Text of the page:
Surtshellir is a cave in West Iceland located about 1-hour drive from Borgarnes town. It’s claimed to be the most famous cave in Iceland but it feels like it doesn’t get the credit it deserves. It’s the longest cave (1970m) that forms a 3500m complex of corridors with another cave called Stefánshellir. The innermost part of Surtshellir cave is known for lots of ice formations, which are the most interesting part of this attraction. It’s highly advised to book a tour to visit it as it’s quite dangerous to enter caves without knowing their nature.

Rauðanes Cape (point)

This small peninsula is placed between Raufarhöfn village and Þórshöfn village in North-East Iceland. It’s a wonderful 7km (2-2.5h) walk by the shoreline from where you can admire the strangest rock formations, hidden caves and beaches. There’s a map of trails at the parking lot so don’t forget to get a picture! The place is often neglected by tourists as it’s in quite a remote destination but if you happen to be in this area, it’s so perfect to have a picnic along the way.

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#island #canoneos5dmarkiv #canonef70200mm#rauðanes

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It’s an island placed off the north coast of Iceland about 35 kilometres north of Akureyri, in Eyjafjörður which happens to be one of the longest fiords in Iceland. The island is known to be inhabited since the first days of settlement having now a population of 120 people. You can reach it by taking a 15-min boat ride from Árskógssandur. It’s absolutely worth a visit for a couple of reasons: it’s in the middle of nowhere, there’s very little people, a swimming pool, a campsite, restaurant and a shark museum. If you’re up to sightseeing the island by a tractor, it’s also totally an option!


Another adorable little town in Iceland. This one is unique thanks to the fact that it’s the northernmost one. It has about 200 inhabitants but in time of large herring catches there was way more people. There’s a lot of empty industrial buildings from that time. One of the things that make this town stand out is the Arctic Henge sculpture located on a hill above the town. The idea of it is to harness the Midnight Sun and it derives from old folklore world of the Eddic poem Völuspá.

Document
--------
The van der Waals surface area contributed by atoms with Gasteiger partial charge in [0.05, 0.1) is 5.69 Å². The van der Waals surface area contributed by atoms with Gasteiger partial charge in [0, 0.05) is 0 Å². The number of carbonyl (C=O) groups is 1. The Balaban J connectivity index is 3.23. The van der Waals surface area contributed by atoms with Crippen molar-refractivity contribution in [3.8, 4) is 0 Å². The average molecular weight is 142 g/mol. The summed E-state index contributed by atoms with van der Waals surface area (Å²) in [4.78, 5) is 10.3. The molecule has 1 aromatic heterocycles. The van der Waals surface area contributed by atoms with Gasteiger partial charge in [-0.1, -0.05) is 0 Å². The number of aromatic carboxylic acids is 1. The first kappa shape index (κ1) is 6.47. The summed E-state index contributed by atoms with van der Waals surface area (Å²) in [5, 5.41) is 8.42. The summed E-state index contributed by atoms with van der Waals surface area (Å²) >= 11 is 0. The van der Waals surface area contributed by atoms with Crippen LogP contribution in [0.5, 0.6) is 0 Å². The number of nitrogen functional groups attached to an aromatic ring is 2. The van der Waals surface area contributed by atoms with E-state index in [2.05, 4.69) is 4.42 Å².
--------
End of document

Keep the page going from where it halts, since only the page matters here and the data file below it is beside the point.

Húsey farm

A slightly different kind of place on this list. Húsey is a farm located in the North, 56km from Egilsstaðir. It’s the perfect spot to spend some time to really breathe in the slow Icelandic life deep in nature. The farm offers horse riding tours that are suitable for all kind of levels. It’s surrounded by pristine nature; mountains, glacial rivers or black sands. There’s a high possibility of watching seals and reindeers in their natural habitat. Combined with limited wifi connections it adds up to a perfect gateway from our busy world.

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Petra’s Stone Collection

A place that is not so obvious yet so magical that it’s absolutely worth a visit. Petra María Sveinsdóttir was so interested in various kinds of stone that she started to collect them in 1946. Most of them were found in East Iceland. It’s basically an open home that’s been open since 1974 for the people that were eager to see the impressive collection. Now it’s combined with a little coffee shop where you can have a little rest from traveling around. It’s run by Petra’s family and it’s open from May 1 to October 15th.

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A series of waterfalls one above another that are about 90m high combined. Located in Mjóifjörður in the Eastern Iceland they’re best visible actually from the road but it’s possible to approach them by foot. It’s magical to see the cascades of water that never stop flowing. The water derives from an underground spring which means it’s not as contaminated as the glacial rivers can get.